Seeing the trees

COMPANY: Averitt Express OPERATION: Carrier providing LTL, TL, dedicated, time-critical and import/export freight transportation as well as supply chain management services PROBLEM: While the problem for any business manager often may be seeing the forest for the trees, in trucking the trees also need to be studied and studied closely. Such is the view of cost analysis as taken by the management of

COMPANY: Averitt Express

OPERATION: Carrier providing LTL, TL, dedicated, time-critical and import/export freight transportation as well as supply chain management services

PROBLEM:

While the problem for any business manager often may be seeing the forest for the trees, in trucking the trees also need to be studied — and studied closely. Such is the view of cost analysis as taken by the management of Averitt Express.

The company runs some 4,000 tractors and 11,250 trailers out of more than 80 service centers in North America, and it provides international transportation services to 100 different countries.

Having such extensive and varied operations certainly means riding herd on costs is a challenging and constant exercise. What the company realized, according to Mark Davis, vice president-pricing & traffic, was that in both its LTL and TL operations, Averitt Express was employing cost analysis software that did not meet its needs for data accuracy nor did either of its solutions reconcile against the firm's general ledger — which led to more second-guessing.

“We needed to gain a better understanding of specific cost applications that could be reconciled at the shipment, service center and corporate levels,” Davis explains.

SOLUTION:

Looking into available costing capabilities on the IT market, Davis says Averitt found that many leading carriers were using the LTL Cost Information System (LTL/CIS) and Truckload Cost Information System (TL/CIS) from Transportation Costing Group (TCG). After several months of internal data cleanup and testing of each product, followed by on-site training conducted by TCG personnel, Averitt started implementing LTL/CIS in mid-2006 and TL/CIS in early 2007.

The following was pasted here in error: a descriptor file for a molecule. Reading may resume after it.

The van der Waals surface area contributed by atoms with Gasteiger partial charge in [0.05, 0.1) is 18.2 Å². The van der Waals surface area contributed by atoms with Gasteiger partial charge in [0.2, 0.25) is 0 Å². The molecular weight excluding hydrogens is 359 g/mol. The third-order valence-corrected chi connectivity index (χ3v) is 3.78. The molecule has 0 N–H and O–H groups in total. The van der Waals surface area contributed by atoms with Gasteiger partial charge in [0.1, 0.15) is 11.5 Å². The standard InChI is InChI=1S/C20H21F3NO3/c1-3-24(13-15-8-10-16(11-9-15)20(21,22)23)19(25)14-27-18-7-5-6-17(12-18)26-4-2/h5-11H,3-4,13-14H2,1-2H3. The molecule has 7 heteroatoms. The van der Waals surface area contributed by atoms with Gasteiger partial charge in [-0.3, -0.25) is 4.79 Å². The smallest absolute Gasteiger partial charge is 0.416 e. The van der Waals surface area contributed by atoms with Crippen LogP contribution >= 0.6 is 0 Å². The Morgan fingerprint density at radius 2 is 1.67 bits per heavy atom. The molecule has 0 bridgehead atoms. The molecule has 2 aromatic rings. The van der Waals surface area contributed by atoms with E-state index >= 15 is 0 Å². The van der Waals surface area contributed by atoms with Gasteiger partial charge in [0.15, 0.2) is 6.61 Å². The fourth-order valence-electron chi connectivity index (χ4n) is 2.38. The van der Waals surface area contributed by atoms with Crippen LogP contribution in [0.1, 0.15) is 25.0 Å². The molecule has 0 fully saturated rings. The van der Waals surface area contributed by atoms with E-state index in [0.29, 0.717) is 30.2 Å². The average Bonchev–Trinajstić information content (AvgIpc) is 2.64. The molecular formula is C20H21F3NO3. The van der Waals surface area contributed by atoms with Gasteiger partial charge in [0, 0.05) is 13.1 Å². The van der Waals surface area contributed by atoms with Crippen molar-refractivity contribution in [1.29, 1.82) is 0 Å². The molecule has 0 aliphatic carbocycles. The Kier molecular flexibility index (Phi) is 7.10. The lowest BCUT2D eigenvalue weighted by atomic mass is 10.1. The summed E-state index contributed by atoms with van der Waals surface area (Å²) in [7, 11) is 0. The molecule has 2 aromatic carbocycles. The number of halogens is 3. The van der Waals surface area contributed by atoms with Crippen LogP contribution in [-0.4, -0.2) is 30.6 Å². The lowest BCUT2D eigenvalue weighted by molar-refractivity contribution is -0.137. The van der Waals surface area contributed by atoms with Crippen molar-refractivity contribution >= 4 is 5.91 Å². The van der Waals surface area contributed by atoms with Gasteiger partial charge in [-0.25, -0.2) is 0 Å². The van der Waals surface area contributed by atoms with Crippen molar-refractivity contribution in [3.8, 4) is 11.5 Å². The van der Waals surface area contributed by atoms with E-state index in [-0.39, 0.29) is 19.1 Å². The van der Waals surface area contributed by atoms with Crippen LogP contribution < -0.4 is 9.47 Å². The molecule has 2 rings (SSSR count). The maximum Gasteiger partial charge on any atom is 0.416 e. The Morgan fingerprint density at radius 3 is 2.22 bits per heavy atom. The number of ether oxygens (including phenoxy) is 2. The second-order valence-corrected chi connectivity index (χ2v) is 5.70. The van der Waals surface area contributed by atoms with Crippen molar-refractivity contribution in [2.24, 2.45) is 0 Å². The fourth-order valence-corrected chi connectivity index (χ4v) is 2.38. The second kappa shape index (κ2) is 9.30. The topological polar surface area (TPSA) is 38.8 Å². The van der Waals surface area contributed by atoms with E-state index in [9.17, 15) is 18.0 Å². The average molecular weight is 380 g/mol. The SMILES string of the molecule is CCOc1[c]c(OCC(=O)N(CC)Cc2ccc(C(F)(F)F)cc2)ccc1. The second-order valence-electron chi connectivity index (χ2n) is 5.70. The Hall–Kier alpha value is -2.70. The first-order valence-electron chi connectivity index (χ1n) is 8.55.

“Some of the features that were particularly attractive to us were that the TCG systems calibrate back to the general ledger, which should provide credibility of the results,” Davis says. “Also, unlike other solutions, LTL/CIS and TL/CIS allocate overhead costs in a much more specific and accurate manner. Last but not least, TCG systems' reporting capabilities are extensive, allowing us to conduct profitability analysis by customer, service center, lane, sales representative, shipment size, and numerous other factors.”

Now, Averitt's pricing analysts use the two TCG solutions to analyze existing business as well as prospective business. Price concessions, proposals, bids and rate increases are constructed using these tools, Davis notes.

“Other systems we've used lacked comprehensive data and the ability to accurately account for circumstances affecting costs,” says Davis. The TCG systems also have superior reporting capabilities that provide extensive analysis of profitability.”

Davis says that with the TL and LTL markets weakened since July 2006, Averitt has not yet been unable to use the TCG solutions to their full extent for yield management purposes and to measure revenue growth or profits, which at this point he says would be skewed by market conditions. “In time, the systems will provide accurate, specific cost information for pricing, and for traffic, profitability and operational productivity analysis,” he explains. “There is no doubt that the CIS systems will become highly effective business management tools for us. They will not only help Averitt make pricing decisions. We also expect that use of a universal measurement tool will provide more specific direction that will lead to a more efficient and profitable organization.”

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